Monday, December 31, 2012

2013 Cloud Predictions

Here's my quick cloud predictions for 2013:

1. OpenStack continues to gain traction but many early adopters bypass Folsom in anticipation of Grizzly.

2. Amazon's push to the enterprise means we will see more hosted, packaged apps from Microsoft, SAP and other large ISV's. Their IaaS/PaaS introductions will be lackluster compared to previous years.

3. BMC and CA will acquire their way into the cloud.

4. SAP Hana will quickly determine that Teradata isn't their primary competitor as the rise of OSS solutions matures.

5. Data service layers (think Netflix/Cassandra) become common in large cloud deployments.

6. Rackspace, the "Open Cloud Company" continues to gain traction but users find more and more of their services 'not open'.

7. IBM goes another year without a cohesive cloud strategy.

8. Puppet and Chef continue to grow presence but Cfengine gets a resurgence in mindshare.

9. Cloud Bees, Rightscale, Canonical, Inktank, Enstratus, Piston Cloud, PagerDuty, Nebula and Gigaspaces are all acquired.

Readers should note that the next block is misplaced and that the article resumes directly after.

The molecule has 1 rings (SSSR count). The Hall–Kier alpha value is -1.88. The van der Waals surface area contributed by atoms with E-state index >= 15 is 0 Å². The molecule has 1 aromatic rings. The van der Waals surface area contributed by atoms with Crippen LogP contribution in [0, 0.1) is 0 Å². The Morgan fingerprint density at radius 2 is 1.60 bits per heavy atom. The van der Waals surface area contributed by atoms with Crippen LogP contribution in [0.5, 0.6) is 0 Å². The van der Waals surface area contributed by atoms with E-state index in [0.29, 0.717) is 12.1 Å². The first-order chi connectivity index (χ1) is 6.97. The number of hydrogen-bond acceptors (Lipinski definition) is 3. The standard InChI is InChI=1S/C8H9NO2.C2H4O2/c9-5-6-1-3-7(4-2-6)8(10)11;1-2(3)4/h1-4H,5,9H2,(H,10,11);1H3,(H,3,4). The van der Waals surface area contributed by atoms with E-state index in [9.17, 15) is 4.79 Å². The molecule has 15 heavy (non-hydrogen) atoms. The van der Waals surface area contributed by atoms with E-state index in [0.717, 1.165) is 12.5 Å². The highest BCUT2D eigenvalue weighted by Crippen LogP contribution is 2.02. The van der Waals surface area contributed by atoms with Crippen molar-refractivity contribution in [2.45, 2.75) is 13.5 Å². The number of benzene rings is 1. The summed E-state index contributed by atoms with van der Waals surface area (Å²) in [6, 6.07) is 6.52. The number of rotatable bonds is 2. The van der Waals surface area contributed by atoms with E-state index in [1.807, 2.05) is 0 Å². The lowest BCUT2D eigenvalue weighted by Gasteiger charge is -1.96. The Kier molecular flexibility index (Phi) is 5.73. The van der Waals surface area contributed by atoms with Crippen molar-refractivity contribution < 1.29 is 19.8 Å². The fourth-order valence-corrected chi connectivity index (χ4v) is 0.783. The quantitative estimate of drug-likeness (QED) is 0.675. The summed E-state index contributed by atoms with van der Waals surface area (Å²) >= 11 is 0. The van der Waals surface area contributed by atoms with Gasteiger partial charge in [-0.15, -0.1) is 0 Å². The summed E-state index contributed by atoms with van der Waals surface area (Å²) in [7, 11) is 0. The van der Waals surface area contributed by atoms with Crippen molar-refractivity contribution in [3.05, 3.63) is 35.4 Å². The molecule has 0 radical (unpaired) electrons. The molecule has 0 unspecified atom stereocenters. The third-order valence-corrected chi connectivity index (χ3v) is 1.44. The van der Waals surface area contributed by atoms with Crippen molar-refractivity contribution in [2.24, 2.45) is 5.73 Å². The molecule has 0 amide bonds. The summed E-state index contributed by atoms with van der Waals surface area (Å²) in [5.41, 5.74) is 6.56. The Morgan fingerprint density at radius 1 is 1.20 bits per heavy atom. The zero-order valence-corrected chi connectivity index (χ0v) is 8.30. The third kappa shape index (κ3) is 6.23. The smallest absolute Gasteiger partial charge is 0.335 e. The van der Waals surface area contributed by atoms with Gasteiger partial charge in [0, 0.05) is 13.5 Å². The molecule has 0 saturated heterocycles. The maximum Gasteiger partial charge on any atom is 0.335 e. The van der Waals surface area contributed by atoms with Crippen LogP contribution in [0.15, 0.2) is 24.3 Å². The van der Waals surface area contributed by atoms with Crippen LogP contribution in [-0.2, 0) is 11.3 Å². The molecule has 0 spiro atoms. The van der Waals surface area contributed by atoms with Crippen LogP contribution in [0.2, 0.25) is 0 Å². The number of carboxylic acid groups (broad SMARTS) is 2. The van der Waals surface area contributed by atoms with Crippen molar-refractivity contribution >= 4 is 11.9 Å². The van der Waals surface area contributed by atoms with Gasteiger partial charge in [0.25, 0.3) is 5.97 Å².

10. Eucalyptus sunsets native storage solutions and adopts OpenStack solutions.

11. VMware solution dominates over other CloudFoundry vendors.

12. Cloud 'cost control' vendors (Newvem, Cloudyn, Cloud Cruiser, Amysta, Cloudability, Raveld, CloudCheckR, Teevity, etc.) find the space too crowded and begin shifting focus.

13. PaaS solutions begin to look more and more like orchestration solutions with capabilities to leverages SDN, provisioned IOPS, IAM and autonomic features. Middleware vendors that don't offer open source solutions lose significant market share in cloud.

14. Microsoft's server-side OS refresh opens the door to more HyperV and private cloud.

15. Microsoft, Amazon and Google pull away from the pack in the public cloud while Dell, HP, AT&T and others grow their footprint but suffer growing pains (aka, outages).

16. Netflix funds and spins out a cloud automation company.

17. Red Hat focuses on the basics, mainly integrating/extending existing product lines with a continued emphasis on OpenStack.

18. Accenture remains largely absent from the cloud, leaving Capgemini and major off-shore companies to take the revenue lead.

19. EMC will continue to thrive: it's even easier to be sloppy with storage usage in the cloud and users realize it isn't 'all commodity hardware'.

20. In 2013, we'll see another talent war. It won't be as bad as dot-com, but talent will be tight.

I try to keep my predictions upbeat and avoid the forecasts on who will meet their demise - but yes, I anticipate a few companies will close doors or do asset sales. It's all part of the journey.

Enjoy your 2013!

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